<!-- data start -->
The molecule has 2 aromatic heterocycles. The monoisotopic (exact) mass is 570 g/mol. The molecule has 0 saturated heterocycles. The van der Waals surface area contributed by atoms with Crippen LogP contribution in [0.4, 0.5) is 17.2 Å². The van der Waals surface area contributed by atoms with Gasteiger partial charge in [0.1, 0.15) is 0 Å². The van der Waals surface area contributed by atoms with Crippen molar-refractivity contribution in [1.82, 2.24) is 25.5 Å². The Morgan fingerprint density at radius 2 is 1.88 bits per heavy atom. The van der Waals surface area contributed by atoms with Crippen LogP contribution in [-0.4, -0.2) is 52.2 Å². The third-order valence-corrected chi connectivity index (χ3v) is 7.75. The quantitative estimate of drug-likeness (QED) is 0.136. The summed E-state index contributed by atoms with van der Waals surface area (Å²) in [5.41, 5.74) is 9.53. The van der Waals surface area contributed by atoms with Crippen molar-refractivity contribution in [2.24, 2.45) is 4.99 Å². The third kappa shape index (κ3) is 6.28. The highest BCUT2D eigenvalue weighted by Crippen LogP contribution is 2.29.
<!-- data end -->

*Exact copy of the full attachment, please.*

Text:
The molecule has 2 aromatic heterocycles. The monoisotopic (exact) mass is 570 g/mol. The molecule has 0 saturated heterocycles. The van der Waals surface area contributed by atoms with Crippen LogP contribution in [0.4, 0.5) is 17.2 Å². The van der Waals surface area contributed by atoms with Gasteiger partial charge in [0.1, 0.15) is 0 Å². The van der Waals surface area contributed by atoms with Crippen molar-refractivity contribution in [1.82, 2.24) is 25.5 Å². The Morgan fingerprint density at radius 2 is 1.88 bits per heavy atom. The van der Waals surface area contributed by atoms with Crippen LogP contribution in [-0.4, -0.2) is 52.2 Å². The third-order valence-corrected chi connectivity index (χ3v) is 7.75. The quantitative estimate of drug-likeness (QED) is 0.136. The summed E-state index contributed by atoms with van der Waals surface area (Å²) in [5.41, 5.74) is 9.53. The van der Waals surface area contributed by atoms with Crippen molar-refractivity contribution in [2.24, 2.45) is 4.99 Å². The third kappa shape index (κ3) is 6.28. The highest BCUT2D eigenvalue weighted by Crippen LogP contribution is 2.29.